How to recognize stress in our children? Can you tell when your children are stressed?

When does ordinary stress become too much stress or anguish? There are a variety of reasons children feel stress. Death of a loved one or it could be someone they didn’t even know, divorce, remarriage, move, abuse, world crisis; such as wars, family or community violence, natural disasters, and cultural conflicts can increase stress.

How about the fear of failure, given the increased pressure of standards testing? However, it’s not always obvious when kids feel overwhelmed. Children often have a hard time describing exactly how they feel. Instead of saying “I feel stressed,” they can say “My stomach hurts.” My son’s stomach hurts every time there is an activity that upsets him. Some children may cry, become aggressive, talk back, or become irritated. Others may behave well but become nervous, fearful, or panic.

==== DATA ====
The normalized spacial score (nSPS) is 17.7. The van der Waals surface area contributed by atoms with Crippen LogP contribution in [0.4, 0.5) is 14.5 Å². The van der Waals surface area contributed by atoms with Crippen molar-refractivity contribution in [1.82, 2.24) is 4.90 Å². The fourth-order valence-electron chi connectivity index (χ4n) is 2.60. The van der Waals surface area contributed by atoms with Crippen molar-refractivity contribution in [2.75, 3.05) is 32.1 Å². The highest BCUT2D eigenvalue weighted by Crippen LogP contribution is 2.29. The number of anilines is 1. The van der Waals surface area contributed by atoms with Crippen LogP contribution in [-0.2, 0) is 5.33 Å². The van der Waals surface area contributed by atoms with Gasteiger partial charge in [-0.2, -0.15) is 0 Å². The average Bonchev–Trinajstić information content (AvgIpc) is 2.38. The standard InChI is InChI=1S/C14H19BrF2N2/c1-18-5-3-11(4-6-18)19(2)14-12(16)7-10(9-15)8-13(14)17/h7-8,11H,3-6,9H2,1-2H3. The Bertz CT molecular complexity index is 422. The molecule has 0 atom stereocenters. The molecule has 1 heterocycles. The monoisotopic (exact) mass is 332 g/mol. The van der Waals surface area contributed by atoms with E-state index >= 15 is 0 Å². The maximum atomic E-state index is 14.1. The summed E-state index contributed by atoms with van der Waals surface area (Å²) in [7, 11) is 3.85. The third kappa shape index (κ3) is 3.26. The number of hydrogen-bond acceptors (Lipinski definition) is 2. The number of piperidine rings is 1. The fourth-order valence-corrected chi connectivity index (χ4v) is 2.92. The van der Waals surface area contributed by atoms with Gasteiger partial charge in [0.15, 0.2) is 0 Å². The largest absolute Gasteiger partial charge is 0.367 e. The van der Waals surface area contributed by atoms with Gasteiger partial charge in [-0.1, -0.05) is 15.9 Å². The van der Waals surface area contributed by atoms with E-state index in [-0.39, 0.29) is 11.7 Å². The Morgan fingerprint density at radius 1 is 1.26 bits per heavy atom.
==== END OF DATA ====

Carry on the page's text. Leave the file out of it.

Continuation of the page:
Stress can affect a child’s physical health. Asthma, hay fever, migraines and gastrointestinal illnesses can be triggered by stressful situations.

What can parents do? The most important thing is to start by monitoring your own stress levels. The frequent conflicts in our lives are unsettling for our children. Keep the lines of communication open – Children feel better about themselves when they have a good relationship with their parents. Encourage friendships: Children who do not have close friendships are at risk of developing stress. Schedule playdates, sleepovers, and other fun activities. Consider your child’s temperament when scheduling daily activities – you know your child best.

Most importantly, children of all ages need time to relax and play.

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